Bashar al-Assad Tells Charlie Rose Congress Will Get in Obama’s Way on Syria … in 2010

On Monday night, PBS will air a new interview between Charlie Rose and Syria’s Bashar al-Assad. But it’s not the first time the two have met.

Syrian President Bashar Assad leaves the Elysee Palace following his meeting with his French counterpart Nicolas Sarkozy, in Paris, Friday Nov. 13, 2009. Assad says that Mideast peace will be the main issue in his talks with President Nicolas Sarkozy and that "France must act." (AP Photo/Remy de la Mauviniere)
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Matt Berman
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Matt Berman
Sept. 9, 2013, 6:47 a.m.

“I trust Sen­at­or Kerry, and I think he is earn­est,” Syr­i­an Pres­id­ent Bashar al-As­sad told PBS’s Charlie Rose. “I’m con­vinced Pres­id­ent Obama wants to do something pos­it­ive [on Middle East peace],” he con­tin­ued. “But I’m not con­vinced that the in­sti­tu­tion would al­low Pres­id­ent Obama to do what he wants to do with Syr­ia and in oth­er sub­jects and is­sues.”

This was in May, 2010. In a lengthy in­ter­view with Rose, As­sad re­flec­ted on re­la­tions between the U.S. and Syr­ia, and on how John Kerry, then chair­man of the Sen­ate For­eign Re­la­tions Com­mit­tee, and the pres­id­ent were look­ing to im­prove the re­la­tion­ship.

Three years later, much is dif­fer­ent. In a new in­ter­view with Rose on the eve of pos­sible U.S. strikes against Syr­ia, As­sad says that his coun­try will look to re­tali­ate if an at­tack does hap­pen, and that the U.S. and its al­lies should “ex­pect every ac­tion.” But as As­sad said in 2010, “the in­sti­tu­tion” — also known as Con­gress — may not just let Obama do what he wants. 

Here are the high­lights from As­sad’s 2010 in­ter­view, with the full video.

As­sad on the United States’ track re­cord in the Middle East

We are won­der­ing about what strategy the United States has to­ward the dif­fer­ent con­flict, wheth­er Ir­aq, Afgh­anistan, peace pro­cess, and any oth­er main con­flict. But I’m talk­ing about dif­fer­ent ad­min­is­tra­tions, not only this ad­min­is­tra­tion. The ques­tion that we asked too many of­fi­cials is, what is your strategy? They only put the title of sta­bil­ity, but sta­bil­ity is the fi­nal — is the goal of all — the fi­nal stage or the fi­nal end of solv­ing all the oth­er prob­lems.

So the United States ad­min­is­tra­tion has been fail­ing, fail­ing, and fail­ing, in still solv­ing the prob­lems. Why? This is re­lated to what I said that the re­gion has changed. They have to ad­opt dif­fer­ent ap­proach to­ward our re­gion. They can­not ad­opt the same ap­proach.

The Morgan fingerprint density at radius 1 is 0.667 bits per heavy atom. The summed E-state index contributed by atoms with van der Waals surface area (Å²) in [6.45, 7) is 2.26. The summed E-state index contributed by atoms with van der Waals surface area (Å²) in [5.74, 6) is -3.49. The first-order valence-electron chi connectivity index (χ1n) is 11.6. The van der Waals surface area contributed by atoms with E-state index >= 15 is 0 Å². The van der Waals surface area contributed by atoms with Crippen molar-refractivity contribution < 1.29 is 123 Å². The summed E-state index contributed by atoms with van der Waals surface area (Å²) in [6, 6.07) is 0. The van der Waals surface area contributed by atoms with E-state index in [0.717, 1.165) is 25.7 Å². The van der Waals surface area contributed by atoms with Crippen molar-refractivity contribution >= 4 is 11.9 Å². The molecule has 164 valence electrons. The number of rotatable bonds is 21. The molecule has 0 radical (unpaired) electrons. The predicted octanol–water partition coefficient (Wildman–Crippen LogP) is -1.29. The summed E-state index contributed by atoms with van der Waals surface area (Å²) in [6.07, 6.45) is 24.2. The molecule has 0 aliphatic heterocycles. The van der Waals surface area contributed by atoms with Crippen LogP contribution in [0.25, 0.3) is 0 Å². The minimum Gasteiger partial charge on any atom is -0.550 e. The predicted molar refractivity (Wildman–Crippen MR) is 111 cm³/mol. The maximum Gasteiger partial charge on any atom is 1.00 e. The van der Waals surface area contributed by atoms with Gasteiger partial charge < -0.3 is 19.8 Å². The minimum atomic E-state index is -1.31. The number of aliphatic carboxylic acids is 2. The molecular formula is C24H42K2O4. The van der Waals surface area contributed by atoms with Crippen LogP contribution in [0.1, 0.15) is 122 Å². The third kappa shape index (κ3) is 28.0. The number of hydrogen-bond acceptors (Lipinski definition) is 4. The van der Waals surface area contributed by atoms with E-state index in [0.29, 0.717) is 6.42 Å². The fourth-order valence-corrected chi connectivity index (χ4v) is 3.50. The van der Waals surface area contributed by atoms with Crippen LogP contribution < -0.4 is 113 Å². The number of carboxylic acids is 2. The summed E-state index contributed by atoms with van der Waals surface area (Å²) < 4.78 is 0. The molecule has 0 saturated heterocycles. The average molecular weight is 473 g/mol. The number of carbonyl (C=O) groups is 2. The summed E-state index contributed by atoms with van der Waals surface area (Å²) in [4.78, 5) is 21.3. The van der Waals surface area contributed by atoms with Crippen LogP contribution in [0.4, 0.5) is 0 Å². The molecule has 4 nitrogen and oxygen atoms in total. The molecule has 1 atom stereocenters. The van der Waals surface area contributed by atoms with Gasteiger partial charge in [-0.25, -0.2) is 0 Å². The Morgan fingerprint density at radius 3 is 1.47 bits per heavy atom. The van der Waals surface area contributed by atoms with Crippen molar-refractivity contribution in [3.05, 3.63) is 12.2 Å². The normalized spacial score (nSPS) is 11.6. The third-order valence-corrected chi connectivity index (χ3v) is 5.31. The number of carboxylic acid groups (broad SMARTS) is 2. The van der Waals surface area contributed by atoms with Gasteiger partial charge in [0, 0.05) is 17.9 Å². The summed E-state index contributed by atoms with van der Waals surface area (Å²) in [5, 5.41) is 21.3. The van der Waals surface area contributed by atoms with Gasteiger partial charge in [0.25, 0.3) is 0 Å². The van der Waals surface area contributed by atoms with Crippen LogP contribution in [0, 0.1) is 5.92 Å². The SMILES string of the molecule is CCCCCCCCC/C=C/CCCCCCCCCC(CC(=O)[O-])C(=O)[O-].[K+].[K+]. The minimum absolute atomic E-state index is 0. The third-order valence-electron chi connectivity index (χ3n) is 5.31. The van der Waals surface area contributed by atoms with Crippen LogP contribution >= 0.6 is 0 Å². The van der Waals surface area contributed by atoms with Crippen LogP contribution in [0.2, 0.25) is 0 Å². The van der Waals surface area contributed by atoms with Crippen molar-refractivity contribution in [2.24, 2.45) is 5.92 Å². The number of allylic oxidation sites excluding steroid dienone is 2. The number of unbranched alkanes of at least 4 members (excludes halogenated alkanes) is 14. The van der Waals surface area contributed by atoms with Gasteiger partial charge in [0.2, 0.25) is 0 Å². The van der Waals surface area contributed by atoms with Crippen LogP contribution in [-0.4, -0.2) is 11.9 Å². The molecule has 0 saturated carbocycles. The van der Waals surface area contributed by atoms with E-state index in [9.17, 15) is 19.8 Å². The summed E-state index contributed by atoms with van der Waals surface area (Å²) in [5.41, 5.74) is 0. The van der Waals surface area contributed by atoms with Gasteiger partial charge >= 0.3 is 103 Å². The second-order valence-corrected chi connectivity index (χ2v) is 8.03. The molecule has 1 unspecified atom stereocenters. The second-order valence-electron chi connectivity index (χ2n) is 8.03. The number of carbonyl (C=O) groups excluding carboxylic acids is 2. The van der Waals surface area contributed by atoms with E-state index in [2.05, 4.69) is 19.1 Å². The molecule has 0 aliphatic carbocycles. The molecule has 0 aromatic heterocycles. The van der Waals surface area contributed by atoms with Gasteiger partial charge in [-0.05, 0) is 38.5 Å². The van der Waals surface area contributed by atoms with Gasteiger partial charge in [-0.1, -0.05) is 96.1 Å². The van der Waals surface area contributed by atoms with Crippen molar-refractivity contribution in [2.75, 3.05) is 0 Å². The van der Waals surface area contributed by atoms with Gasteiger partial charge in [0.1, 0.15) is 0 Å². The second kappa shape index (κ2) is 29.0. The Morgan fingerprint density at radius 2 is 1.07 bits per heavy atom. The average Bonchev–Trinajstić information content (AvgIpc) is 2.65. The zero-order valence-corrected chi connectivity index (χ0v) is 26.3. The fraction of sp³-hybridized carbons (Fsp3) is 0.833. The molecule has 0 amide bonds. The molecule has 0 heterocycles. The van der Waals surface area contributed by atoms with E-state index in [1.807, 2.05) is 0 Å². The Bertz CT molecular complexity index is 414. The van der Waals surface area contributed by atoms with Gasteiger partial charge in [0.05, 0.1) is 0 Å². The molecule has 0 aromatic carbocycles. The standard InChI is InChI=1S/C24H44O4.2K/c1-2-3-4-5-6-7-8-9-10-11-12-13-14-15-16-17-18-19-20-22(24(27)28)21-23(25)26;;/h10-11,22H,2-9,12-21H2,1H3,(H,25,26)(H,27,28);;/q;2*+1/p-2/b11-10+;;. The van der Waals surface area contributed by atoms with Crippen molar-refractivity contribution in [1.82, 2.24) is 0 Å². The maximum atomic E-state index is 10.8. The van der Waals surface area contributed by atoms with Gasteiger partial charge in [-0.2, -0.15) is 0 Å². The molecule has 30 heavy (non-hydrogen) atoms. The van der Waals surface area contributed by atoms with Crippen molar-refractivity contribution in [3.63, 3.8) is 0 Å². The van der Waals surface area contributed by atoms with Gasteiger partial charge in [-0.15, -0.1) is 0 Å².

On the role the U.S. should play in the re­gion

If they want to play the role of the ar­bit­er, they can­not play that role while they are sided with the Is­rael­is. They have to be im­par­tial ar­bit­er. They are not. And they were nev­er im­par­tial ar­bit­ers since the be­gin­ning of the peace pro­cess. 

They have to gain the trust of the dif­fer­ent play­ers. If you don’t have good re­la­tions with Syr­ia, how can Syr­ia de­pend on you as ar­bit­er?

On his re­la­tion­ship with John Kerry

I trust Sen­at­or Kerry. I trust Sen­at­or Kerry, and I think he is earn­est. And I met him five times be­fore this meet­ing. I met him five times in very dif­fi­cult cir­cum­stances. So what he said, he said what he means.

On the U.S. polit­ic­al sys­tem

CHARLIE ROSE: You seem to be say­ing that Pres­id­ent Obama has the right ideas but you’re not sure that he can act on them.

AS­SAD: No, be­cause he can­not, be­cause you have in­sti­tu­tions in the United States. You have your polit­ic­al sys­tem. It is not only the pres­id­ent. If it’s only the pres­id­ent, we could blame the pres­id­ent. We can say that he didn’t do what he had to do.

But you have the in­sti­tu­tions and you have the Con­gress. For ex­ample, the am­bas­sad­or to Syr­ia who was about to come, but the Con­gress, the Re­pub­lic­ans in the Con­gress op­posed it re­cently. So that is why I said it’s not that the pres­id­ent doesn’t want to or he can­not do something. It is about the whole polit­ic­al sys­tem that you have in the United States. And you know more than me about it.

On U.S. un­der­stand­ing of Ir­an and the Middle East

They mis­un­der­stand the re­gion, def­in­itely. And that some­times is nor­mal be­cause it is dif­fer­ent cul­ture very far away.

But after the 11th of Septem­ber, at least after the 11th of Septem­ber, you should learn more about what is hap­pen­ing be­hind the ocean. It is not about what you think. It is about what we think. They have to un­der­stand the so­ci­ety, the cul­ture in this re­gion, and in the rest of the world that this re­gion, be­cause it is com­plic­ated….

They don’t un­der­stand that we want peace. But if you want peace, it doesn’t mean — to sign’s peace treaty, it doesn’t mean we sign ca­pit­u­la­tion agree­ment. That’s what they don’t un­der­stand. There is a big dif­fer­ent between ca­pit­u­la­tion agree­ment and peace treaty.

Peace treaty means hav­ing all your rights. This is the second about Ir­an, the nuc­le­ar is­sue. The nuc­le­ar fight is about Ir­an hav­ing the right to have peace­ful nuc­le­ar re­act­or. You can­not deal with Ir­an through the Se­cur­ity Coun­cil through threats.

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